For Owen Carson, working as an ecologist in the world of conservation it’s not uncommon to find rare species of plants and animals on properties that he inventories – in fact, most of these tracts contain an array of listed species, uncommon natural communities, and outstanding water resources. But there is one piece of property that really stands out in his mind as exemplary in terms of clean water, diverse species, and unique habitats: the Meadowbrook Property.
Meadowbrook, a privately-owned property located in western Henderson County, is an exceptional plot of land containing over 1,000 contiguous acres of forested land, more than 20 miles of streams, and boasting healthy populations of numerous rare species, several of which are considered to be exceptionally rare at the state, federal, and even global levels.
Underlying geology drives the strong presence of granitic bedrock in places across the tract – they are characterized by short but significant cliffs, massive boulders, and rocky coves. Undulating hills are covered with mature oak-hickory forest, and stream bottoms are dense with ancient rhododendron and mountain laurel. Apart from its natural elements Meadowbrook also contains more than 150 acres of USDA Certified organic apple orchards that supply fruit locally and regionally.
The property’s abundant water resources include nearly the entire headwaters of Folly Creek and Sentelle Creek. These headwater reaches cascade from thick bedrock bands in upper coves or aggregate as seeps in side-slopes of lower ridges. Streams across the tract are clean, cold, and full of life – native brook trout occupy many of the branches, as do a variety of other fish and a whole host of benthic macroinvertebrates; amphibians are abundant in riparian areas.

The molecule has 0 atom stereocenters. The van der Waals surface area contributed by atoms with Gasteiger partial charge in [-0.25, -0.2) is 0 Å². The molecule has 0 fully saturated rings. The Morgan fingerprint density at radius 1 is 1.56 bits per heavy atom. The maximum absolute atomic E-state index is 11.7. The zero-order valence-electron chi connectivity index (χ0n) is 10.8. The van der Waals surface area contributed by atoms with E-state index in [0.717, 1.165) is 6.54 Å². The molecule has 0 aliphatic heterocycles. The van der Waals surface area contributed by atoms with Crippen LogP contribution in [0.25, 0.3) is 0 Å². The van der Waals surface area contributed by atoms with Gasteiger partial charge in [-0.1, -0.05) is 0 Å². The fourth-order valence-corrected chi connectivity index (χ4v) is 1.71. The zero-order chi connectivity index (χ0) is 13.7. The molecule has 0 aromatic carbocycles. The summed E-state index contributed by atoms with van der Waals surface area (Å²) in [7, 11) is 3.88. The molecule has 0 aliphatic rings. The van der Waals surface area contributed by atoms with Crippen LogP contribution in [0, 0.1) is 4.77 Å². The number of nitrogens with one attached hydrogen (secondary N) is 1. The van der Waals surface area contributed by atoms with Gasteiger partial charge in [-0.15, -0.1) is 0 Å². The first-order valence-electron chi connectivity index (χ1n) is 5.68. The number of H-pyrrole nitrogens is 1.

The true gems of Meadowbrook are found in the least-disturbed environments. Green salamanders, endangered in NC, are found in numerous locations associated with dry, shaded bedrock outcroppings – several populations contained over 15 individuals in adjacent crevices! Furthermore, Owen was delighted to discover a new population of the fabled small-whorled pogonia, generally described as the rarest orchid to occur east of the Mississippi. The tiny, cryptic plant is holding on strong at Meadowbrook, with numerous individuals observed in flower over a two-year monitoring period.
Clean water, healthy vegetation, and diverse species are the cornerstones of a functioning ecosystem. Protection of these resources with a conservation easement ensures their habitats will not be subjected to manipulation that could result in the degradation of rare species habitat or ultimately the extirpation of these precious flora and fauna. We at Equinox are so proud to be a force in the preservation and conservation of some of our state’s most important natural resources.